9. Well after I had everything together I didn't like some aspects like small gaps and such. So I spent some time fixing up the errors and making a jig so hopefully the next go around goes a little smoother. You probably can't tell from the pictures but it is a lot better.
  10. Today I got one of the fronts for the shelving done. It was very fussy and took a lot of patience. But, all is well that ends well. Two more to go. I was off about 3/4" over the whole 6' length. This might seem like a lot but turned out to be about 1/128 every inch. Compounding error really catches up to you on spans this long. That is why you build the cabinet around the intricate parts. So now the cabinets final length is 71 1/4.
  11. My mom has a lot of records. She never played them when I was growing up because the record player was broken. She just recently got a new one now that they have come back into style. She listens occasionally. My grandad although long passed has hundreds of Jazz records.
  12. Today I cut out all of the larger squares that go around the squares with Holly. Then I made some jigs to cut all of the Holly that is going around the squares. Here are the jigs. The first one is very simple. I needed the banding to be 1/8" so I made a board with a fence. The fence has to be the same exact with because you are using it as a stop for the edging. Then I took my flush cut saw and made a score. Shoved a razor blade in it. I set the razor in a groove I made that was exactly 1/8" from the fence. Then, I glued a block on the bottom while holding a square onto it. I also glued a litt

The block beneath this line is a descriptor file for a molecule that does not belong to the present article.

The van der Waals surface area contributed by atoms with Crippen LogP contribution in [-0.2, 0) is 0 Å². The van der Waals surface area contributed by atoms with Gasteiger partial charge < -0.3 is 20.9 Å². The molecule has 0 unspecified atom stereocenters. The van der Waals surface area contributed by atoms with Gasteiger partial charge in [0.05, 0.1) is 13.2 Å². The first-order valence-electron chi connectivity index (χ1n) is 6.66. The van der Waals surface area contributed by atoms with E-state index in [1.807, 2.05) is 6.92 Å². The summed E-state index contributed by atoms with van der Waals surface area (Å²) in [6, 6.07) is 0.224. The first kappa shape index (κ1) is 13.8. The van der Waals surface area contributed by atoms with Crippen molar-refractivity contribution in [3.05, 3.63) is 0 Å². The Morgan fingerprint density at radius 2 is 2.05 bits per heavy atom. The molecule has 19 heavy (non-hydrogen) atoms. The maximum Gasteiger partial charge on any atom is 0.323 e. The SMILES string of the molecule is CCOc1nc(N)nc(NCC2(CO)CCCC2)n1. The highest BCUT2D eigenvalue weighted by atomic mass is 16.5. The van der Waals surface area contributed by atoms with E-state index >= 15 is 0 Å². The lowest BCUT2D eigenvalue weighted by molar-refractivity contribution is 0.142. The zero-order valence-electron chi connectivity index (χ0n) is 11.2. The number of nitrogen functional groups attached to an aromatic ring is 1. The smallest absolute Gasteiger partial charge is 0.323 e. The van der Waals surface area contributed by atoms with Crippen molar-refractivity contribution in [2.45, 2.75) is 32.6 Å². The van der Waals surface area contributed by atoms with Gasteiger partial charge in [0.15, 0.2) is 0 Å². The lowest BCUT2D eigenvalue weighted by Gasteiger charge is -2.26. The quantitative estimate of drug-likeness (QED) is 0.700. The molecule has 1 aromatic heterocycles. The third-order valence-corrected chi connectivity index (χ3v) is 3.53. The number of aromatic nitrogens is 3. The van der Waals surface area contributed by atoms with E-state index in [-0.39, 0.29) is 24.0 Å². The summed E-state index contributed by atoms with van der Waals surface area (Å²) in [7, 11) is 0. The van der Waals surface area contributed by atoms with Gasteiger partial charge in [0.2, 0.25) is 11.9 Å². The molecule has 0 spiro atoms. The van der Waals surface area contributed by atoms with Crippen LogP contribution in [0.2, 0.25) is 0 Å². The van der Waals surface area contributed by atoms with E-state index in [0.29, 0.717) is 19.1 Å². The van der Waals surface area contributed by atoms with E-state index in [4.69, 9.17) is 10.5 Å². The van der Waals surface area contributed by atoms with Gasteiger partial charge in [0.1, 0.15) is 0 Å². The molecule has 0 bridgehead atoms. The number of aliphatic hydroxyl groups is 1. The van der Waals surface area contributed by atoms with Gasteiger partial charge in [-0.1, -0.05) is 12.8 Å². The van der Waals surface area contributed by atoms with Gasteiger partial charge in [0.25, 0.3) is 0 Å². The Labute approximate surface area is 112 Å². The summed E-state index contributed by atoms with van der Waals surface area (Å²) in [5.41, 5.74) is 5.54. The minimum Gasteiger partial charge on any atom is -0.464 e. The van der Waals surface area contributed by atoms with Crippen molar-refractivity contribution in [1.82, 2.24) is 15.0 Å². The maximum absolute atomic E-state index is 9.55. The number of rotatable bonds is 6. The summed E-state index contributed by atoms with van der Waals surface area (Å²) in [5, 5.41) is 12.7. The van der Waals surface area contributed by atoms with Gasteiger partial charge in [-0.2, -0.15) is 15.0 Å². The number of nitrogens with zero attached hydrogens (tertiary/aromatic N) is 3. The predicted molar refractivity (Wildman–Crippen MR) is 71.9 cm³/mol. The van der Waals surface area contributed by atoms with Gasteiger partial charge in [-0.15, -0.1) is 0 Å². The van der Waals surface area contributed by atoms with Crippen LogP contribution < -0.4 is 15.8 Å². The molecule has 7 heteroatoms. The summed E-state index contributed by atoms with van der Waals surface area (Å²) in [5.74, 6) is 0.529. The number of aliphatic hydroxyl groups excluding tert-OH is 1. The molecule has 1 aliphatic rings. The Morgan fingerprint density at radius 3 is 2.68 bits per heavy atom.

13. I use both but mainly a razor with the grain and a veneer saw against the grain. The best book I have found for starting in veneer is "the craft of veneering" a complete guide from basic to advanced by Craig Thibodeau. I get almost all of my veneer materials from
  14. I started working on the front of the shelves today. Cut one shelf worth of squares. I used the same method as the previous rhombuses. The squares are 2 5/8 from diagonals and the edging is 1/8. Then, set up to cut the holly strips that go around the squares. Got the miters pretty close to where I can appreciate them and batch them out. Tomorrow will be another day of cutting squares, edging and waiting for my glue to arrive. On a side note. This is how I store veneer that is not in use but is in the way. I tape it to my plywood that I am not using anytime soon and stack it up against t